Oh yeah, I amost forgot: it's heavy.
    ==============================================
    --
    PeteCresswell
     
  6. Slacker

    Slacker Guest

    > Oh yeah, I amost forgot: it's heavy.
    > ==============================================
    > --
    > PeteCresswell

    This is what scares me most, and I'm not a weight weenie. I just don't know how my suspension would
    react to that hideous pendulum effect.
    --
    Slacker
     
  7. x

    x Guest

    RE/
    >This is what scares me most, and I'm not a weight weenie. I just don't know how my suspension would
    >react to that hideous pendulum effect.

    You've got to hold a front wheel in one hand and a Rohloff-equipped wheel in the other hand to
    believe it....dat suckah be *HEAVY*.....

    OTOH, I've conveniently forgotten how much my rear wheel weighed with a 9-speed cog on it....
    --
    PeteCresswell
     
  8. Slacker

    Slacker Guest

    > >This is what scares me most, and I'm not a weight weenie. I just don't
    know
    > >how my suspension would react to that hideous pendulum effect.
    >
    > You've got to hold a front wheel in one hand and a Rohloff-equipped wheel
    in the
    > other hand to believe it....dat suckah be *HEAVY*.....
    >
    > OTOH, I've conveniently forgotten how much my rear wheel weighed with a
    9-speed
    > cog on it....
    > --
    > PeteCresswell

    Just happen to have one sitting here. Rear wheel (less tire) is 3.5 lbs, and that's a DH wheel. Add
    another 3 lbs for the tire/tube/rear der and we're at 6.5 lbs total on my bathroom scale that rounds
    to the nearest 1/2
    lb. I'm running a 11-25 cog, so it is a bit lighter than your standard MTB cog, but not that much.

    What's the weight on das Pig wheel?
    --
    Slacker
     
  9. Michael Dart

    Michael Dart Guest

    "Slacker" <[email protected]> wrote in message
    news:[email protected]...
    > > >This is what scares me most, and I'm not a weight weenie. I just don't
    > know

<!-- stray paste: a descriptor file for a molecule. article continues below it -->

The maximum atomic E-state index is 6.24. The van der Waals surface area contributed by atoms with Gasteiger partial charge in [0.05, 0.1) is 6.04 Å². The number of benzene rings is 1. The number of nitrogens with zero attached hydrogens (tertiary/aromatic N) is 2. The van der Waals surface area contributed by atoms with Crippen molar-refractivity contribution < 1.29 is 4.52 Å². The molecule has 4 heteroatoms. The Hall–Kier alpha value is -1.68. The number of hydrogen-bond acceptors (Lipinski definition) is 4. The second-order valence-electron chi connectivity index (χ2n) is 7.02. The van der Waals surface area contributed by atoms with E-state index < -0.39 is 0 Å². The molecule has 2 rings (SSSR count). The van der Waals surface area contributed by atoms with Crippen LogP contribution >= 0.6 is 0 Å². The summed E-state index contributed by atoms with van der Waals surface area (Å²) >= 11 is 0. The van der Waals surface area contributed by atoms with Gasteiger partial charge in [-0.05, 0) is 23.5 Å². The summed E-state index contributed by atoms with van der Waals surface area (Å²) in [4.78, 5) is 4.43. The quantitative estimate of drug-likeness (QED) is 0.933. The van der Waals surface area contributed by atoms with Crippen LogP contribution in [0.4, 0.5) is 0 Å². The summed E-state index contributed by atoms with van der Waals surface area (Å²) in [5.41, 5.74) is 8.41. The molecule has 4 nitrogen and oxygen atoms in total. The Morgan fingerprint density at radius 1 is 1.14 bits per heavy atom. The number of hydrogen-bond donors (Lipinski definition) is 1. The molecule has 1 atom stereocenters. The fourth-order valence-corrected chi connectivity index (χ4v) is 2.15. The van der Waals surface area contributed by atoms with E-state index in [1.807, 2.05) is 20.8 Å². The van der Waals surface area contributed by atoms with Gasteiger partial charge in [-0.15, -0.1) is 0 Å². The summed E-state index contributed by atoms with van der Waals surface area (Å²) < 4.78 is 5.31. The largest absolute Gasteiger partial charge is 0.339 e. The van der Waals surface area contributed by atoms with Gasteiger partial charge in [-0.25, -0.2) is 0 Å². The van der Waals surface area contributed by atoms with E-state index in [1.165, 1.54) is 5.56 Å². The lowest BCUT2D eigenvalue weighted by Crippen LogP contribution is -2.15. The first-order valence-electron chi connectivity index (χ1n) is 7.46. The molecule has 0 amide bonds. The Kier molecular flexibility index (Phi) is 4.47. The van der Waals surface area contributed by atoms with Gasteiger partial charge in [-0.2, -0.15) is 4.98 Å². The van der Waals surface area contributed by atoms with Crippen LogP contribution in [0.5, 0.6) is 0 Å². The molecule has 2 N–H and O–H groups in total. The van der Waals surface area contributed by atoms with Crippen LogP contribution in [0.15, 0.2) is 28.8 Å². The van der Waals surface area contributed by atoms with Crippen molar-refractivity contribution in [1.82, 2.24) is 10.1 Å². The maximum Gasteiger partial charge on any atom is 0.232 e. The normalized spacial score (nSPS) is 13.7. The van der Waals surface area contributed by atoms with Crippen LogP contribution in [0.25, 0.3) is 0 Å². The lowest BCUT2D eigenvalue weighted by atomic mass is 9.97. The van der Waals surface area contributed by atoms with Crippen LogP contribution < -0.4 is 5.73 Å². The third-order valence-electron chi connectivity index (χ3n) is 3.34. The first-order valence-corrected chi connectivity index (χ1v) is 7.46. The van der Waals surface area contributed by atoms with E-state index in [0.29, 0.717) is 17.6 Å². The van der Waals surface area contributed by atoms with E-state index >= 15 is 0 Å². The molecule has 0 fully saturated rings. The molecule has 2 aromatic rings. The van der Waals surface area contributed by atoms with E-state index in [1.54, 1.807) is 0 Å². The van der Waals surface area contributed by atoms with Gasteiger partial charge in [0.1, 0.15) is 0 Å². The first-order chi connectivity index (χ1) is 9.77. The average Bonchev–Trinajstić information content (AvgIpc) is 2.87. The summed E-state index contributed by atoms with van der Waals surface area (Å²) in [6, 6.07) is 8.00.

> > >how my suspension would react to that hideous pendulum effect.
    > >
    > > You've got to hold a front wheel in one hand and a Rohloff-equipped
    wheel
    > in the
    > > other hand to believe it....dat suckah be *HEAVY*.....
    > >
    > > OTOH, I've conveniently forgotten how much my rear wheel weighed with a
    > 9-speed
    > > cog on it....
    > > --
    > > PeteCresswell
    >
    >
    > Just happen to have one sitting here. Rear wheel (less tire) is 3.5 lbs, and that's a DH wheel.
    > Add another 3 lbs for the tire/tube/rear der and we're at 6.5 lbs total on my bathroom scale that
    > rounds to the nearest 1/2
    > lb. I'm running a 11-25 cog, so it is a bit lighter than your standard
    MTB
    > cog, but not that much.
    >
    > What's the weight on das Pig wheel?
    > --

    That's probably why Nicolai put's the Rolloff in the frame.

    Mike
     
  10. x

    x Guest

    RE/
    >What's the weight on das Pig wheel?

    Mavic 618 rim WTB Mutano Raptor tire (55/55) DB Spokes (13/14?)
    2.125" tube Salsa skewer

    3425g * .0022 = 7.5 pounds.
    --
    PeteCresswell
     
  11. Slacker

    Slacker Guest

    > RE/
    > >What's the weight on das Pig wheel?
    >
    > Mavic 618 rim WTB Mutano Raptor tire (55/55) DB Spokes (13/14?)
    > 2.125" tube Salsa skewer
    >
    > 3425g * .0022 = 7.5 pounds.
    > --
    > PeteCresswell

    Woooo mama.... actually, that's a bit less than I was guessing, 9 lbs.
    --
    Slacker